Once you got past the foibles of the presentation, however, it was a really solid sermon. The main point was that the kind of belief God asks of us is not a mental assent or a simple acknowledgment of His existence, but a faith that changes who we are and how we act — changes us to be more like Him. Pastor Martinez also talked about how belief is progressive, that it grows in depth through “stages and levels and dimensions” (these seemed to have specific and different meanings from each other, but he didn’t explain the differences so I’m not sure what they are), and that it takes some work rather than just happening naturally. Eventually, the congregation started getting into what he was saying — not hard to do, since even with all of the above Pastor Martinez is a dynamic speaker. The service concluded with an altar call specifically for people who wanted to commit to growing in their belief in God, which brought about half the congregation to the front to pray.
After the service was dismissed, only a few people left immediately. The rest stayed around for fellowship and I got to talk with several of them, all of whom were quite open and friendly. The last of them was Pastor Martinez, and we had a long conversation that ended with him suggesting we get together for lunch sometime. Which I think I’ll do once this Congregational Journey ends in the next few weeks (one thing at a time).
Overall, the service was fairly typical of what I call The System (standard Pentecostal liturgy), but without the sense of being beholden to/imprisoned by the System that I’ve seen in many other congregations. It’s more like this is the way they were taught to hold a Sunday service, so that’s how they do it — but with a willingness to try different things as well (like the rotating worship leaders, or having people just come forward at the end instead of the impersonal “raise your hand where you are” approach). I’ll be praying for Pastor Martinez that he would progressively see through the weaknesses of The System and break out of it as need be, discipling people even further in relationship with God. Plus, you have to like a congregation with such a clear commitment to missions.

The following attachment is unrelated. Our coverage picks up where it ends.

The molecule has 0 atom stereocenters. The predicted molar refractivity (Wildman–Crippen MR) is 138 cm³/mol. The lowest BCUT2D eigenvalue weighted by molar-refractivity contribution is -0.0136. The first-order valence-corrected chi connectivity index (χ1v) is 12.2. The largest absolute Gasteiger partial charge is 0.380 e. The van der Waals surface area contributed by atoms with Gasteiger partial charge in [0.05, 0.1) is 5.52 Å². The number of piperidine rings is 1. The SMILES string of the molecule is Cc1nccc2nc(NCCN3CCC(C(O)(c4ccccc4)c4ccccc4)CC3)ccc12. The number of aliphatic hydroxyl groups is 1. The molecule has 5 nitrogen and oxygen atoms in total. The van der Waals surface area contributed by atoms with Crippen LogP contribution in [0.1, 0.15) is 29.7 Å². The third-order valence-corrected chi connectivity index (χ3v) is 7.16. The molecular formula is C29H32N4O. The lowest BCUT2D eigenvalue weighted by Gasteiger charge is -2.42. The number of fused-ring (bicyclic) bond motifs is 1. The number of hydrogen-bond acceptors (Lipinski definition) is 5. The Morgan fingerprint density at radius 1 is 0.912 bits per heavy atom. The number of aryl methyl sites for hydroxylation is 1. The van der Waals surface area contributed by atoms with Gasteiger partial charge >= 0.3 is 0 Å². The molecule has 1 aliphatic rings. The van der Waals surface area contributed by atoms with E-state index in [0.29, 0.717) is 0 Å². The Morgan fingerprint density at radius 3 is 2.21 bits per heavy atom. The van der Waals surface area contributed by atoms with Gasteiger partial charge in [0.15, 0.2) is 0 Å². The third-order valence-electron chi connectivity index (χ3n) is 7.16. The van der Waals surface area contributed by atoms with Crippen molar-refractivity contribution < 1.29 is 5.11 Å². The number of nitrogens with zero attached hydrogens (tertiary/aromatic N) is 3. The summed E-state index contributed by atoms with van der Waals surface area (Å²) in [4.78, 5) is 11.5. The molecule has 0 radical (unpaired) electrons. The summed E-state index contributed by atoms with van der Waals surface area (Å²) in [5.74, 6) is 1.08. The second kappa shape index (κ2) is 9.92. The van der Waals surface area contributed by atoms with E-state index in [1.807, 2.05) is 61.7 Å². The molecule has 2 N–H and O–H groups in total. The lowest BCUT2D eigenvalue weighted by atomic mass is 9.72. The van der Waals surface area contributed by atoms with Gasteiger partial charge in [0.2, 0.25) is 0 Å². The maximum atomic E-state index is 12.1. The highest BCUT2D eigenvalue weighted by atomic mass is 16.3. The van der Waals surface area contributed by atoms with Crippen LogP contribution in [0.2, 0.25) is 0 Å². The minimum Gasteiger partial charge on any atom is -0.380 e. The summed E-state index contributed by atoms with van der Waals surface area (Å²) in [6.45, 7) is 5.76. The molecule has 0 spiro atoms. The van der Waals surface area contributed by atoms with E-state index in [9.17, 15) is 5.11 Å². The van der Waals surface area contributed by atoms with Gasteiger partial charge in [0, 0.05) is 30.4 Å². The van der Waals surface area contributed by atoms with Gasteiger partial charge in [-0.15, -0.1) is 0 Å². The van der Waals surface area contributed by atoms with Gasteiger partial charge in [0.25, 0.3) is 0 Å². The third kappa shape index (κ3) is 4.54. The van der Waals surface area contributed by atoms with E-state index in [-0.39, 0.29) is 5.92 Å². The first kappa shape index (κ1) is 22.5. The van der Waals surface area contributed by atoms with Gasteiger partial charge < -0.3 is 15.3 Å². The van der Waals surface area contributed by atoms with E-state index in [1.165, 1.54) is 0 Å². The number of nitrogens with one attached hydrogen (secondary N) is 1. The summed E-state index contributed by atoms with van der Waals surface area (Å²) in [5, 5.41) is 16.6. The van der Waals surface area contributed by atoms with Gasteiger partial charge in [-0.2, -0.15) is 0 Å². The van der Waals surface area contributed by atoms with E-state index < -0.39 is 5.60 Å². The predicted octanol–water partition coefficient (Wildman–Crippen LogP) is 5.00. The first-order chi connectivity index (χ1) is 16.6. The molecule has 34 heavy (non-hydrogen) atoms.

Family Worship Center isn’t perfect — it has its share of weaknesses, no doubt. But they all strike me as eminently fixable weaknesses. And since this is a congregation that seems to want to grow deeper in their relationships with God and each other, with a pastor who is committed to furthering that growth, I think they’ll get them fixed in time. I don’t know that I would be a regular attendee there — they seem to be working more on the basics of the faith, and I’m in a different stage (or level … or dimension) in my own walk with Christ. But I’d certainly recommend it for a newer believer who needs a good grounding in the Word and in fellowship, as this is definitely a group that’s heading in the right direction. Good soil here, and getting better.
Is God’s Word preached? Grade: B+, due to the repetition, and the overuse of Greek, Hebrew and the KJV for a congregation that may not be equipped to handle it. But the basic message was good enough that were it not for those things, I’d give it an A.
Is God’s Spirit working? Grade: B-; still a work in progress, with the congregation participating sometimes and sitting out others, and the spiritual impact and changing lives occasionally offset by more worldly methods (like the public challenge for the missions offering).
Do God’s people act like it? Grade: A- — while there were a few people settling for “church-friendly” handshakes, most were willing and eager to talk and listen in fellowship.